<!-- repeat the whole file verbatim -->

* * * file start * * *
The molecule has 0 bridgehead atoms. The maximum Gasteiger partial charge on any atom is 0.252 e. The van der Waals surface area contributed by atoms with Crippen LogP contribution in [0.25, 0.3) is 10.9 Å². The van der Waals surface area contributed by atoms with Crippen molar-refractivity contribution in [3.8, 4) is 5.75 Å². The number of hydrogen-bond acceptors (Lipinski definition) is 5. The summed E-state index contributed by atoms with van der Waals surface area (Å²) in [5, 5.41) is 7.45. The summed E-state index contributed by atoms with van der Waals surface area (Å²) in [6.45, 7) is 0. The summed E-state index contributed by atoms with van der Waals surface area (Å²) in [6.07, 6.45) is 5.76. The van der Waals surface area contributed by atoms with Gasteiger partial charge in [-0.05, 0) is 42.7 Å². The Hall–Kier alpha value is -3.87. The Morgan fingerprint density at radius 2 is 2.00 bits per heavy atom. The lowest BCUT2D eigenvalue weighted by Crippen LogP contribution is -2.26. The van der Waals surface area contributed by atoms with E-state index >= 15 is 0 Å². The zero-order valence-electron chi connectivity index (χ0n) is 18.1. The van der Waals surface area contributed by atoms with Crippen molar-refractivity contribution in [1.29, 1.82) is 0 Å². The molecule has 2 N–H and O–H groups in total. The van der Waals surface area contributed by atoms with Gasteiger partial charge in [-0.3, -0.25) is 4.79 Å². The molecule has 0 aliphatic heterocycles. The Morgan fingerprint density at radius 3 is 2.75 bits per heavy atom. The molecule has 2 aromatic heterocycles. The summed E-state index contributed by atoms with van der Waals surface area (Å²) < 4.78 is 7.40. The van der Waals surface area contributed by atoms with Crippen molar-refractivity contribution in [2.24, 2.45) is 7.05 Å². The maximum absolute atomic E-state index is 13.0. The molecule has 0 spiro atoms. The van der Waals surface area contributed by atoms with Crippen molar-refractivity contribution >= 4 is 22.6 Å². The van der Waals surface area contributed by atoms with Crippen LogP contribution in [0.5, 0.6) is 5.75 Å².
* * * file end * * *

The molecule has 0 bridgehead atoms. The maximum Gasteiger partial charge on any atom is 0.252 e. The van der Waals surface area contributed by atoms with Crippen LogP contribution in [0.25, 0.3) is 10.9 Å². The van der Waals surface area contributed by atoms with Crippen molar-refractivity contribution in [3.8, 4) is 5.75 Å². The number of hydrogen-bond acceptors (Lipinski definition) is 5. The summed E-state index contributed by atoms with van der Waals surface area (Å²) in [5, 5.41) is 7.45. The summed E-state index contributed by atoms with van der Waals surface area (Å²) in [6.45, 7) is 0. The summed E-state index contributed by atoms with van der Waals surface area (Å²) in [6.07, 6.45) is 5.76. The van der Waals surface area contributed by atoms with Gasteiger partial charge in [-0.05, 0) is 42.7 Å². The Hall–Kier alpha value is -3.87. The Morgan fingerprint density at radius 2 is 2.00 bits per heavy atom. The lowest BCUT2D eigenvalue weighted by Crippen LogP contribution is -2.26. The van der Waals surface area contributed by atoms with E-state index >= 15 is 0 Å². The zero-order valence-electron chi connectivity index (χ0n) is 18.1. The van der Waals surface area contributed by atoms with Crippen molar-refractivity contribution in [1.29, 1.82) is 0 Å². The molecule has 2 N–H and O–H groups in total. The van der Waals surface area contributed by atoms with Gasteiger partial charge in [-0.3, -0.25) is 4.79 Å². The molecule has 0 aliphatic heterocycles. The Morgan fingerprint density at radius 3 is 2.75 bits per heavy atom. The molecule has 2 aromatic heterocycles. The summed E-state index contributed by atoms with van der Waals surface area (Å²) < 4.78 is 7.40. The van der Waals surface area contributed by atoms with Crippen molar-refractivity contribution in [2.24, 2.45) is 7.05 Å². The maximum absolute atomic E-state index is 13.0. The molecule has 0 spiro atoms. The van der Waals surface area contributed by atoms with Crippen molar-refractivity contribution >= 4 is 22.6 Å². The van der Waals surface area contributed by atoms with Crippen LogP contribution in [0.5, 0.6) is 5.75 Å².